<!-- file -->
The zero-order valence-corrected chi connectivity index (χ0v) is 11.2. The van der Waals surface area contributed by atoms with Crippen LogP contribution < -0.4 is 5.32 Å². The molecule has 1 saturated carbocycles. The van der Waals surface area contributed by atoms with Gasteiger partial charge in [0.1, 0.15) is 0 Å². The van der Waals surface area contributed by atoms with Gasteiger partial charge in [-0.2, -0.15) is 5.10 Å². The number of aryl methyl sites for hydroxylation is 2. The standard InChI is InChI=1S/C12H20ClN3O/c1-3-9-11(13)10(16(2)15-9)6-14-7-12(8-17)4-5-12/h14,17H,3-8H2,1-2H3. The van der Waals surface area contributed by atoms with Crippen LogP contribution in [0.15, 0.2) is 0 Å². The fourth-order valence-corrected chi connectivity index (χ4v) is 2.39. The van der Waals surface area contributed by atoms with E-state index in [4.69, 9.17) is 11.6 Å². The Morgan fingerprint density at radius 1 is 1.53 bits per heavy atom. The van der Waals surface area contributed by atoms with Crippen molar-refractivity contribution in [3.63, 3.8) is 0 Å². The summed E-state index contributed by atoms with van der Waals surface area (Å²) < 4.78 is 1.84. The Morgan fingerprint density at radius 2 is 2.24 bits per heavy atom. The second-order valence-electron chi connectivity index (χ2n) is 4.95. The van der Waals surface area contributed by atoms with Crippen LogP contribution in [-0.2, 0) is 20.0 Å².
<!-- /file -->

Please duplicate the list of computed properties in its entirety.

The zero-order valence-corrected chi connectivity index (χ0v) is 11.2. The van der Waals surface area contributed by atoms with Crippen LogP contribution < -0.4 is 5.32 Å². The molecule has 1 saturated carbocycles. The van der Waals surface area contributed by atoms with Gasteiger partial charge in [0.1, 0.15) is 0 Å². The van der Waals surface area contributed by atoms with Gasteiger partial charge in [-0.2, -0.15) is 5.10 Å². The number of aryl methyl sites for hydroxylation is 2. The standard InChI is InChI=1S/C12H20ClN3O/c1-3-9-11(13)10(16(2)15-9)6-14-7-12(8-17)4-5-12/h14,17H,3-8H2,1-2H3. The van der Waals surface area contributed by atoms with Crippen LogP contribution in [0.15, 0.2) is 0 Å². The fourth-order valence-corrected chi connectivity index (χ4v) is 2.39. The van der Waals surface area contributed by atoms with E-state index in [4.69, 9.17) is 11.6 Å². The Morgan fingerprint density at radius 1 is 1.53 bits per heavy atom. The van der Waals surface area contributed by atoms with Crippen molar-refractivity contribution in [3.63, 3.8) is 0 Å². The summed E-state index contributed by atoms with van der Waals surface area (Å²) < 4.78 is 1.84. The Morgan fingerprint density at radius 2 is 2.24 bits per heavy atom. The second-order valence-electron chi connectivity index (χ2n) is 4.95. The van der Waals surface area contributed by atoms with Crippen LogP contribution in [-0.2, 0) is 20.0 Å².